While mezcal may no longer be a secret in the United States, beholden to experts and aficionados, it’s still relatively misunderstood, or loosely associated, as “tequila’s younger cousin.” This salon in South Beach, Miami hopes to change that.
The Mezcalista bar offers over 200 bottles of mezcal — Photo courtesy of Moxy Miami South Beach
“Mezcal is not smoked tequila,” says Ashly Levi, mezcaliber and bartender at Mezcalista, at the Moxy Miami South Beach, tracing the name of mezcal to its Nahuatl origins, where the words “metl” and “ixcalli” translate to cooked agave. “The saying goes that all tequilas are mezcal, however, not all mezcals are tequila.” Levi attributes this to the fact that mezcals can be made from more than 30 different varieties of agave, while tequila can only be produced from one variety, Weber’s blue agave, also known as tequilana. of agave. With 212 mezcals and counting, Mezcalista exists to showcase the nuances of the spirit and the versatility of its mostly smoky, sometimes fruity profile in cocktails.
“We selected high-end, low-production expressions while weeding out high-production mezcals that aren’t as refined,” says Alan Drummond, co-owner and founder of Coyo Taco Group, the brand behind Mezcalista. Drummond, a mezcalier (a trained mezcal expert, likened to a wine sommelier), adds that all mezcals are hand-selected and directly imported from Mexico.
The speakeasy lounge and tasting room is tucked away behind the Como Como Restaurant, part of the Moxy Hotel in South Beach. Since it’s literally off the beaten path with a concealed entrance, the dimly lit, velvet-clad bar immediately gives off a sexy, veiled vibe as it welcomes guests non-judgmentally into the world of mezcal — something Drummond says is utterly unique for Miami, as guests have access to upscale lounges throughout the city, but none with that specificity of a singular offering, while “combining sophistication with a theatrical flair to create a unique experience in its kind”.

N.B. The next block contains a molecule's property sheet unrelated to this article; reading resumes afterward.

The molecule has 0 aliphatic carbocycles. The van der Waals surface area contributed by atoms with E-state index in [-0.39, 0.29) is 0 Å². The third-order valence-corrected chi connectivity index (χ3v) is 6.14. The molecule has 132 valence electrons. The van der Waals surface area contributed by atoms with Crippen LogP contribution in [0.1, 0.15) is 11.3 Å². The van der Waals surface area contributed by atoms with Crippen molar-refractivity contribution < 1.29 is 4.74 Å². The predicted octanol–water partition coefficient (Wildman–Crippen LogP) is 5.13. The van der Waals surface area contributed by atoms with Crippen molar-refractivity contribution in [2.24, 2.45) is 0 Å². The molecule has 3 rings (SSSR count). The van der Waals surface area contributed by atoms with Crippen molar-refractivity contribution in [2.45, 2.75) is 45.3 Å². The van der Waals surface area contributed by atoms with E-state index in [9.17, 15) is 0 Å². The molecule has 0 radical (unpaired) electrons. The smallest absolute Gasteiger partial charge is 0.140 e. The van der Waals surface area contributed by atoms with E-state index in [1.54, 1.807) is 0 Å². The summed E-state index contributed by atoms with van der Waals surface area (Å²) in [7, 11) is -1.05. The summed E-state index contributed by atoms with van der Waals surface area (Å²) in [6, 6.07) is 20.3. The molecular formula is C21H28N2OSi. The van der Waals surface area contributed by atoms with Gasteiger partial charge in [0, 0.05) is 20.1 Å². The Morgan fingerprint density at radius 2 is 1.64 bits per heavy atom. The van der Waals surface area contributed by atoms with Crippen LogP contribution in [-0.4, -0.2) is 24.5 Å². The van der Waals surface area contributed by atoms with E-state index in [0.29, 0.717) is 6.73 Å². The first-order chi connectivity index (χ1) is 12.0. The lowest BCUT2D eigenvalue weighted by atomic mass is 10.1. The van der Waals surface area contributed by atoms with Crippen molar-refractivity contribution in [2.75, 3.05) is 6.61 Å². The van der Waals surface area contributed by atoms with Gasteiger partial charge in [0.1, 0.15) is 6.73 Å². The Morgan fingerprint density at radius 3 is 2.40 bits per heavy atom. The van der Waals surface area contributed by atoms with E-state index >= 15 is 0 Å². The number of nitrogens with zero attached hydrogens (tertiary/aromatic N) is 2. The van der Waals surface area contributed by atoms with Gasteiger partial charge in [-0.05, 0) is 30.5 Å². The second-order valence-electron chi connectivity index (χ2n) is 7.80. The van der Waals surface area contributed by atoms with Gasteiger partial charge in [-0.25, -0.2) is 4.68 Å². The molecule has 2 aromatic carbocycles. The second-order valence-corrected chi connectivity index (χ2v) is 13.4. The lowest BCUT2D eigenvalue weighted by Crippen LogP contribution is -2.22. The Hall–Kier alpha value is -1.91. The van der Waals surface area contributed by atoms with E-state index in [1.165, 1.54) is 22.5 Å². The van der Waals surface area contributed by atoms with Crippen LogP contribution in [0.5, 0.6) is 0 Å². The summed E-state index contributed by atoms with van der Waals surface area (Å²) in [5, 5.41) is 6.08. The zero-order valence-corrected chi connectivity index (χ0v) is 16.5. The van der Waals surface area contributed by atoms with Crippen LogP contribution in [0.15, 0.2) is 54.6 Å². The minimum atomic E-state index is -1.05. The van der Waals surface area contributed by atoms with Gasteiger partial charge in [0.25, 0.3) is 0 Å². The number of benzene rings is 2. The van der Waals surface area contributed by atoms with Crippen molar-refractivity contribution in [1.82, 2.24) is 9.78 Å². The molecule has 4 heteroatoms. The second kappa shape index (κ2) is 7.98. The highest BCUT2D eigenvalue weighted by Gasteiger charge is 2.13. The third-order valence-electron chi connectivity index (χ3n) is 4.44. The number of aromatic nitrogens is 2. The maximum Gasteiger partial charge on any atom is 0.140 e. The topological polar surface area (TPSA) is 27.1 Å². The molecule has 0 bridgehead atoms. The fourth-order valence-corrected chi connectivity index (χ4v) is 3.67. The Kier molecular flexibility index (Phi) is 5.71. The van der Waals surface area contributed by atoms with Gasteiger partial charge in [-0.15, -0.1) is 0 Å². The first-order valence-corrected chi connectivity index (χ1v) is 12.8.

Add mezcal to a cocktail or sip on a specialty recipe — Photo courtesy of Moxy Miami South Beach
The lounge opens in the evening for cocktail hour, when you can order mezcal by the ounce, sip a specialty cocktail, or arrange a private tasting to explore the range of flavors of the spirit, before the lounge closes. transforms into a Miami party with live DJ rotation.
Levi explains that during cocktail hours, guests are greeted with an amuse-bouche and mezcal. From there, special cocktails — each made with a different mezcal — include a side-by-side tasting of the mezcal that guests can try for themselves, in hopes they better understand its intricacies individually, as well as how it complements other ingredients in a cocktail.
“I like to ask guests what aromas and flavors they get while sipping. It’s interesting to hear how everyone has a different answer, and in the end, there are no wrong answers,” says Levi, who runs also private tastings if guests wish to learn more about mezcal production, history and its differences between tequila and other agave distillates. Levi points out that outside of the tasting room, all of the mezcal selection is available for purchase by the ounce to create your own tasting in the lounge or to use in your favorite cocktail (for Levi, that’s a mezcal negroni).
“Two years ago, I felt like I had to ask my guests if they had ever eaten mezcal when ordering our mezcal cocktail,” Levi says of mezcal’s growing popularity. “It was common to hear ‘no’ and [I] probably had to trade it for tequila. Now, Levi says Mezcalista only offers two tequilas, and mezcal is likely to be found in at least one cocktail in most bars nationwide.
Mezcalista’s Veiled Entrance — Photo courtesy of Moxy Miami South Beach
Although Mezcalista’s amount of mezcal stands out as a mezcal-focused bar, the mezcal selections are also niche, like the Mezcalosfera bottle, made in small batches of less than 200 liters per batch and exported from a bar in mezcal from Oaxaca City. In addition to spotlighting unique brands and small production, Levi likes to dive into the role of terroir in mezcals, comparing it to the role of terroir in vintage wines.
“The distillation process can be the same within a brand, [but] each batch will be slightly different,” says Levi. “Anything from rainfall during the ripening years, surrounding vegetation, and altitude can affect the sugar content and flavor profile of agave, which then plays into the final taste of the mezcal.”
Finally, even if you’re not as familiar with mezcal, Drummond says the lounge is also for you, to learn to love the spirit. Levi encourages novice mezcal drinkers to “kiss” the mezcal while you sip it; swirl it around your mouth like a fine whiskey and use your sense of smell to decipher the aromas and flavors that may resonate.
“I like to say that I have over 200 flavors of ice cream behind me to give you an idea of how different and unique each bottle is,” Levi concludes. Mezcalista is open Thursday through Sunday, 8 p.m. to 2 a.m.